New Nektar needs a pipeline boost

The $800m that Nektar has in the bank will come in handy after Bristol discontinued all work on Nektar's lead asset, bempegaldesleukin, an IL-2 that has failed the pivotal Pivot-09 and Pivot-10 trials. With bempegaldesleukin dead in the water, Nektar’s pipeline looks even thinner. NKTR-262 is being studied in metastatic solid tumours, but in combination with bempegaldesleukin, so its future is also looking shaky. The group also has an IL-15, NKTR-255, in phase 1 trials in refractory non-Hodgkin's lymphoma and in a phase 2 combination trial with Erbitux for colorectal cancer, though its biggest hope is the Lilly-partnered autoimmune disease candidate NTR-358. With Nektar’s enterprise value hovering around $330m and Lilly owing up to $250m in milestone payments, Stifel analysts have questioned whether Lilly might be better off buying Nektar outright. Data from NKTR-358 in lupus and ulcerative colitis remain early, so Lilly might want to hold off for now. It would certainly be getting a cheaper deal than Bristol did when it paid $102 per share for a stake in 2018, as part of the $1.85bn bempegaldesleukin deal; Nektar shares opened today just under $5.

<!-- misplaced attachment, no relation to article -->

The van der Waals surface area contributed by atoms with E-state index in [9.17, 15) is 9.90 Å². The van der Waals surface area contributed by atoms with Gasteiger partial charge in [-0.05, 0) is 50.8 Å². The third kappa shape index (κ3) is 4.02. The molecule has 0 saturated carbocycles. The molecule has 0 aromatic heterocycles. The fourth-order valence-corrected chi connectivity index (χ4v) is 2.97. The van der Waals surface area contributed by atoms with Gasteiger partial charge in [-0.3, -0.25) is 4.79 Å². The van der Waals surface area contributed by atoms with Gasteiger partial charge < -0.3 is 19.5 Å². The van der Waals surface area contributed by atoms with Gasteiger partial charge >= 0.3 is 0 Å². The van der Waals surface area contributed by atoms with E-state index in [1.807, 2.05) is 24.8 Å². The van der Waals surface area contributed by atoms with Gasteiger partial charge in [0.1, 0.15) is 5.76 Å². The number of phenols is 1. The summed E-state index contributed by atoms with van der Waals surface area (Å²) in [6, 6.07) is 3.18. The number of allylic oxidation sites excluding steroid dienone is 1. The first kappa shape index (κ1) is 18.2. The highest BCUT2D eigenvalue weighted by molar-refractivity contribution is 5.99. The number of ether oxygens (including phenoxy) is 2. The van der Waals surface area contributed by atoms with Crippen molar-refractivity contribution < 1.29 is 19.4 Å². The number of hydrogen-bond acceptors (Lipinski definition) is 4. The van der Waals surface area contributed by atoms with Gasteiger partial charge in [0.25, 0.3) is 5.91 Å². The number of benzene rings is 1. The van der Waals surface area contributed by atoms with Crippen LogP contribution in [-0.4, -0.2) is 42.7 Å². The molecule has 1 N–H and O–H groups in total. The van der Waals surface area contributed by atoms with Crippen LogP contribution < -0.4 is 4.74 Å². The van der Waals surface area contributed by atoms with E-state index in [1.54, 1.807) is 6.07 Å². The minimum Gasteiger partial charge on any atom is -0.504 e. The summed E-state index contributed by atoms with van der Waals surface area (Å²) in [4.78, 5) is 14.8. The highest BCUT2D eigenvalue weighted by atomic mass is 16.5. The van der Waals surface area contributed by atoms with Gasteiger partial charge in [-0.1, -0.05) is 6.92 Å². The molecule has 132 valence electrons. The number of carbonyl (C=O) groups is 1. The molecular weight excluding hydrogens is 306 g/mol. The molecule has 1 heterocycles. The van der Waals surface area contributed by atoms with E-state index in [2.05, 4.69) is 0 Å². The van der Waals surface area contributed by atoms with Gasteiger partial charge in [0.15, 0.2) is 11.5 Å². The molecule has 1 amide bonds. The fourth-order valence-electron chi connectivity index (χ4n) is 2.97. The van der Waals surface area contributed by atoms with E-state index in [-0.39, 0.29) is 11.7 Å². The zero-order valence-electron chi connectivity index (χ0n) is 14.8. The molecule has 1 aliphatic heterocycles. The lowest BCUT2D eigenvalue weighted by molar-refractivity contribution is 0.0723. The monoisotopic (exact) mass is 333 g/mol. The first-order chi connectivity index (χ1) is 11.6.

Nektar R&D pipeline
Product Pharma Class Indication 2026e sales ($m) Status
Bempegaldesleukin CD122 agonist Renal cell carcinoma/ prostate cancer/ urothelial carcinoma/ head and neck cancer N/A Abandoned ph3
NKTR-358 IL-2 alpha agonist Systemic lupus erythematosus/ ulcerative colitis/ psoriasis/ atopic dermatitis 13 Ph1/2
NKTR-262 TLR agonist Metastatic solid tumours 1 Ph1/2
NKTR-255 IL-15 agonist Non-Hodgkin's lymphoma/ multiple myeloma/ colorectal cancer/ head and neck cancer 1 Ph1/2

Share This Article